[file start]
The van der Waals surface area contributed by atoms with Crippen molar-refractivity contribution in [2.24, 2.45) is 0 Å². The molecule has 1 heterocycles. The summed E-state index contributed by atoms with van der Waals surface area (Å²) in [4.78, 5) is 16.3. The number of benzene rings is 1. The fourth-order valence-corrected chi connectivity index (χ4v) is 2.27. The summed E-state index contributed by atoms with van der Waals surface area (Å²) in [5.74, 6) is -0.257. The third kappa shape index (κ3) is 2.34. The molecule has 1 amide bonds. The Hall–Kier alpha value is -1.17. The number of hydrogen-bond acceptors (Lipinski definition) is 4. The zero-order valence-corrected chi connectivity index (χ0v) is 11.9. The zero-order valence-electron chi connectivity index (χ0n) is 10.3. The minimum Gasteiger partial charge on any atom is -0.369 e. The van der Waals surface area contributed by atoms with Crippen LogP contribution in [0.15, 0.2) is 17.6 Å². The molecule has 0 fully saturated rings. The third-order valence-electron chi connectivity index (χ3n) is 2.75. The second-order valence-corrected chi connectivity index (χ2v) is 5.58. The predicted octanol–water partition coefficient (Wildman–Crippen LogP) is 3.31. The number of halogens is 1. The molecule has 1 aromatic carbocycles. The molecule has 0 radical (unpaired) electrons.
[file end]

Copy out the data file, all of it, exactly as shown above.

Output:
The van der Waals surface area contributed by atoms with Crippen molar-refractivity contribution in [2.24, 2.45) is 0 Å². The molecule has 1 heterocycles. The summed E-state index contributed by atoms with van der Waals surface area (Å²) in [4.78, 5) is 16.3. The number of benzene rings is 1. The fourth-order valence-corrected chi connectivity index (χ4v) is 2.27. The summed E-state index contributed by atoms with van der Waals surface area (Å²) in [5.74, 6) is -0.257. The third kappa shape index (κ3) is 2.34. The molecule has 1 amide bonds. The Hall–Kier alpha value is -1.17. The number of hydrogen-bond acceptors (Lipinski definition) is 4. The zero-order valence-corrected chi connectivity index (χ0v) is 11.9. The zero-order valence-electron chi connectivity index (χ0n) is 10.3. The minimum Gasteiger partial charge on any atom is -0.369 e. The van der Waals surface area contributed by atoms with Crippen LogP contribution in [0.15, 0.2) is 17.6 Å². The molecule has 0 fully saturated rings. The third-order valence-electron chi connectivity index (χ3n) is 2.75. The second-order valence-corrected chi connectivity index (χ2v) is 5.58. The predicted octanol–water partition coefficient (Wildman–Crippen LogP) is 3.31. The number of halogens is 1. The molecule has 1 aromatic carbocycles. The molecule has 0 radical (unpaired) electrons.